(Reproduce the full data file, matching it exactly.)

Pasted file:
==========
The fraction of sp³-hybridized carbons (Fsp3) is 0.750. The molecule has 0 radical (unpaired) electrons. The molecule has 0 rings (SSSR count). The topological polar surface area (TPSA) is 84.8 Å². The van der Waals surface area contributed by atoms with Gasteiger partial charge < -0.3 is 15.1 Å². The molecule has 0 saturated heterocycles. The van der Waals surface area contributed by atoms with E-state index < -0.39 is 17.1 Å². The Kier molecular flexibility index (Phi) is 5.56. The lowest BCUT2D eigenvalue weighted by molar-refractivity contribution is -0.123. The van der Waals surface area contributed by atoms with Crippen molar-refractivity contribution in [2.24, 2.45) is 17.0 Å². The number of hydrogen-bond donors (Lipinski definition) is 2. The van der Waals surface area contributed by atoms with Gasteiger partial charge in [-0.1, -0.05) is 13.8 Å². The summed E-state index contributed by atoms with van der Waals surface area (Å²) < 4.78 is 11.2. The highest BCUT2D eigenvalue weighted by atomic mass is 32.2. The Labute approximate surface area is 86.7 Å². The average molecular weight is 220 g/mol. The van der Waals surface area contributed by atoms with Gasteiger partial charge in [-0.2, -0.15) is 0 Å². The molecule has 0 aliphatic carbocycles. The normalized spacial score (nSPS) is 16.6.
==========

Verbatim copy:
The fraction of sp³-hybridized carbons (Fsp3) is 0.750. The molecule has 0 radical (unpaired) electrons. The molecule has 0 rings (SSSR count). The topological polar surface area (TPSA) is 84.8 Å². The van der Waals surface area contributed by atoms with Gasteiger partial charge < -0.3 is 15.1 Å². The molecule has 0 saturated heterocycles. The van der Waals surface area contributed by atoms with E-state index < -0.39 is 17.1 Å². The Kier molecular flexibility index (Phi) is 5.56. The lowest BCUT2D eigenvalue weighted by molar-refractivity contribution is -0.123. The van der Waals surface area contributed by atoms with Crippen molar-refractivity contribution in [2.24, 2.45) is 17.0 Å². The number of hydrogen-bond donors (Lipinski definition) is 2. The van der Waals surface area contributed by atoms with Gasteiger partial charge in [-0.1, -0.05) is 13.8 Å². The summed E-state index contributed by atoms with van der Waals surface area (Å²) < 4.78 is 11.2. The highest BCUT2D eigenvalue weighted by atomic mass is 32.2. The Labute approximate surface area is 86.7 Å². The average molecular weight is 220 g/mol. The van der Waals surface area contributed by atoms with Gasteiger partial charge in [-0.2, -0.15) is 0 Å². The molecule has 0 aliphatic carbocycles. The normalized spacial score (nSPS) is 16.6.